Like most accidents, this one happened in slow motion: Sharra could only watch as her cat, Pumpkin, tightening his haunches and wiggling his rear, fixed his gaze on the usually-empty cart. That cart was now full of the glass bottles she’d moved carefully from the shelves for her weekly dusting. Large and small, frosty white and brightly colored, sturdy and delicate as spun sugar, all of them swirled with inner light. Her cries of “Pumpkin, no!” accompanied too-slow movements as he launched himself.
Bottles of dreams clattered against each other as they tumbled to the carpeted floor.
“Foolish beast,” Sharra scolded, though it was more her fault than his. Fortunately, they all seemed intact… No. As she knelt to gather the bottles, the sticky-sweet smell of overripe plums tickled her nose. “Oh, dear. Which one…”
It came from a plain, narrow bottle, now shattered, and vapors shimmered as they dissipated into the air. It looked too small to hold such a powerful dream.
Sharra sighed. Her shop hadn’t suffered such an accident in years, but she knew her duty. Fingering the tag at the bottle’s neck, she prepared to make a visit.
The dream’s owner lived in a plain, tidy house in a plain, tidy row in the merchant’s quarter. The house, like the bottle, was too dull for the dream within. A man answered the door, mustache puffed out in suspicion. “What do you want? Now’s not a good time for visitors.”
From within the house, Sharra heard singing, rushed and breathless, as if the singer had a thousand songs pent up and too little time to sing them all.
“I’m sorry to intrude, Friend Ardure. I’m here to see your wife, Celette.”
He made to close the door, but Sharra put out a hand. “I’m here from the capturey. We had an accident this morning, I’m afraid, and—”
“Oh. I see.” His face darkened. “Come in.”
The husband and wife were all contrasts: where Tiel Ardure was blocky and scowling, Celette Ardure was taller, pale, so thin she might have been pressed between the crisp linens Sharra spied half-finished in the back room. The woman had pressed herself away to nothingness.
“I knew something happened,” Celette said, clasping one hand at the hollow of her throat, after Sharra explained. “I was working, then suddenly all I wanted was to sing. I haven’t felt like singing in years.”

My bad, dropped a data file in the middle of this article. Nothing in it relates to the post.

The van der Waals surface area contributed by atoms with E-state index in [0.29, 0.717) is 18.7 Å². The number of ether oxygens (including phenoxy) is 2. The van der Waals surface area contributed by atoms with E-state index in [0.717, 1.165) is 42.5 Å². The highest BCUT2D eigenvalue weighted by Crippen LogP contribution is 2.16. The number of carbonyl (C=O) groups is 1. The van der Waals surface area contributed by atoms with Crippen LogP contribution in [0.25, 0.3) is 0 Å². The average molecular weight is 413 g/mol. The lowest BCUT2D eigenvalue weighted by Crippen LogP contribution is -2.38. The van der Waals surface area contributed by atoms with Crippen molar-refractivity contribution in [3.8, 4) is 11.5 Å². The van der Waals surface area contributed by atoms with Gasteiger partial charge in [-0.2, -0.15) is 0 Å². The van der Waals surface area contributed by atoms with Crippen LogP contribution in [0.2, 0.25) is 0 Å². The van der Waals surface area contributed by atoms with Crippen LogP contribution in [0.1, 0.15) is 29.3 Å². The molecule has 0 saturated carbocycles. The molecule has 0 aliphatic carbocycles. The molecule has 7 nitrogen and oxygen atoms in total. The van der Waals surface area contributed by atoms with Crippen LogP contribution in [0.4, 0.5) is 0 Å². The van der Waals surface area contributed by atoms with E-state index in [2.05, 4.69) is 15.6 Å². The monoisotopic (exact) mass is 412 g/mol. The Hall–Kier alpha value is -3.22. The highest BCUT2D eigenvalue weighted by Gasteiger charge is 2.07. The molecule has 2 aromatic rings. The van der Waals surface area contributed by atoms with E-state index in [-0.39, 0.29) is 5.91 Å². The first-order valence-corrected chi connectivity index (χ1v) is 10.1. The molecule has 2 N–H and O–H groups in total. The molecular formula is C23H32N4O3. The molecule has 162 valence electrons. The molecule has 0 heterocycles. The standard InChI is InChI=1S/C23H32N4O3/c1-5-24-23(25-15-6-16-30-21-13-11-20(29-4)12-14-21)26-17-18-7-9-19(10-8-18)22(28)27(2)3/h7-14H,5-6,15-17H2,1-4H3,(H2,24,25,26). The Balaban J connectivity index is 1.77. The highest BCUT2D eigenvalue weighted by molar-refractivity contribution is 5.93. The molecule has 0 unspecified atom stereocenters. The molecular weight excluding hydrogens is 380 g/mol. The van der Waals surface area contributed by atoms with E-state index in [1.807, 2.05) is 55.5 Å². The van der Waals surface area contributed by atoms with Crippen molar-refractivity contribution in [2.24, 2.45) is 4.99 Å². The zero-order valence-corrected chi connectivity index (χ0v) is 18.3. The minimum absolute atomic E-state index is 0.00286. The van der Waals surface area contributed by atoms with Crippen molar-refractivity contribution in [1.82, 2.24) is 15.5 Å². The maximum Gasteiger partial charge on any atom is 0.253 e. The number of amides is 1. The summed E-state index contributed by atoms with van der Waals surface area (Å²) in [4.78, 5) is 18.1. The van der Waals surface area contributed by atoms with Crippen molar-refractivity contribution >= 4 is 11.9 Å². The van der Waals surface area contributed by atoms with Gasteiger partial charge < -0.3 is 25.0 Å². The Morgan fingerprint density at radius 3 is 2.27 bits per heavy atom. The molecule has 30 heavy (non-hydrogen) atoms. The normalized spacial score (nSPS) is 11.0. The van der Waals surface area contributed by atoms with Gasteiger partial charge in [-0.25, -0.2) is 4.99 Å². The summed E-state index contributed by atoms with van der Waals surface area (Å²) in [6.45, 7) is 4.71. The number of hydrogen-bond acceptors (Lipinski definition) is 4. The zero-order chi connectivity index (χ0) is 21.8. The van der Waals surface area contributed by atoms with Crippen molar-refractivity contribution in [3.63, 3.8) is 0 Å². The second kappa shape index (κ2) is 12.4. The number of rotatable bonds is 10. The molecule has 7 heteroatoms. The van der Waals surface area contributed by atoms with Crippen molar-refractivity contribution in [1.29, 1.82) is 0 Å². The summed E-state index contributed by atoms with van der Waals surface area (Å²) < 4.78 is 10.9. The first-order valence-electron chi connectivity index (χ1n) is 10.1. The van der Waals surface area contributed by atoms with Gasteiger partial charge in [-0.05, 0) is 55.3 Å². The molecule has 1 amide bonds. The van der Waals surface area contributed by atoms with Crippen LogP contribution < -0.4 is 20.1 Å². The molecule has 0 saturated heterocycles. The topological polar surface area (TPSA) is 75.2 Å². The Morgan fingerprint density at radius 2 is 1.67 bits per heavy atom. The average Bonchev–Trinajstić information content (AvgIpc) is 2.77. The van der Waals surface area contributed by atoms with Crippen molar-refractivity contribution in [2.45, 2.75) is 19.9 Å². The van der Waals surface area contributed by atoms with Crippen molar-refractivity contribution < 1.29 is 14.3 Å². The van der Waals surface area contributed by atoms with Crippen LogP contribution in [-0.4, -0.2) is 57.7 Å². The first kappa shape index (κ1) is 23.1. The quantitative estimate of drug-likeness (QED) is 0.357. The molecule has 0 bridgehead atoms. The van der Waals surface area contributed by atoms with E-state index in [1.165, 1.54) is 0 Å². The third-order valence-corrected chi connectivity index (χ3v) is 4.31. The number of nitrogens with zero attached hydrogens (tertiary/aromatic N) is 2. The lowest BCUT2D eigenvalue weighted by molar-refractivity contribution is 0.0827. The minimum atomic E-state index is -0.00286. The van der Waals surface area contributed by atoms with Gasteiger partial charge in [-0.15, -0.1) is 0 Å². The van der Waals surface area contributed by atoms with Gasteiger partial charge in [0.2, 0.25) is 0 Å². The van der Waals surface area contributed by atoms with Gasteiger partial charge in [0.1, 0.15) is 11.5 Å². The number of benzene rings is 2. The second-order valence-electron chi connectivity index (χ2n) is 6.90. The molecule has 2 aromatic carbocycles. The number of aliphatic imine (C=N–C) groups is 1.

“And she hasn’t stopped since,” said Tiel. “You’re here to take it away again?”
“I’m deeply sorry. Captures should never be released so abruptly; I know it’s unsettling to regain dreams without warning. But a dream can only be captured once. I can’t take it back.”
“Then find another way,” Tiel growled. “She’s so distracted by song, she can’t even get the washing done. And she’s spouting foolishness about leaving, taking music lessons at the guild. At her age! You must make this right.”
Celette pressed her fingers to her lips, as if holding back the saddest song imaginable.
“Yes, I’ll fix it,” said Sharra.
Away from her home—and her husband—Celette became more animated. She hummed as Sharra led her into the capturey.
“So you used to dream of being a singer.”
“I dreamed of making all kinds of music. Other things, too. It’s been so long, I’ve forgotten half of them.” She laughed, high-pitched, decrying the foolishness of her dreams.
“Not forgotten. Preserved,” said Sharra.
Shelves lined the storeroom floor to ceiling, full of glimmering bottles. Dreams could fade if they were buried in a heart too long—but stored here, they remained fresh until the owner returned for them. If they returned. She gestured at Celette’s section of the shelves. “You had many dreams, once upon a time.”
“So many,” Celette breathed. Her fingers trailed gently over the glass bottles, all decades old, ink faded on the labels. “I wanted to travel, to study. To… fall in love.” She shut her eyes. “I had to put it aside until Tiel’s business was steadier. Then until the children were grown. I had to. Tiel needed me. And then… then it was too late.”
Pumpkin rubbed against Celette’s ankles, and the woman reached down to scratch his head. Though he was a menace to the capturey’s bottles, Sharra kept him around for moments of feline intuition like this. Celette looked up and asked: “Is it too late?”
Sharra had answered that question many times over the decades. “Never.”
“Then…” Her hand hovered for a long, long moment, then closed firmly around the nearest bottle, labeled seeing a place no one in my family has seen. “I’d like to take all of these. And there’s one thing I’d like to leave here.”
Sharra packed up the bottles, cushioned by straw, and told Celette to open them carefully, one at a time. To prepare herself before each one. Then she sat Celette down in the capture chair and placed the familiar silver mask over her face, its tube attached to a bottle of black glass.
“Breathe,” she reminded, though Celette knew the process well. “Focus very specifically on what you want to give up, then breathe it out. Let your breath carry it away.” This dream smelled sour coming out: long past ripe and turning to vinegar.
Celette left the shop smiling, already more vibrant. Sharra smiled too as she labeled the bottle and set it, all on its own, in the middle of the now-empty shelf.
Jo Miles writes optimistic science fiction and fantasy, and has stories in Strange Horizons, Analog, Nature, and more. You can find Jo online at www.jomiles.com and on Twitter as @josmiles. They live in Maryland, where they are owned by two cats.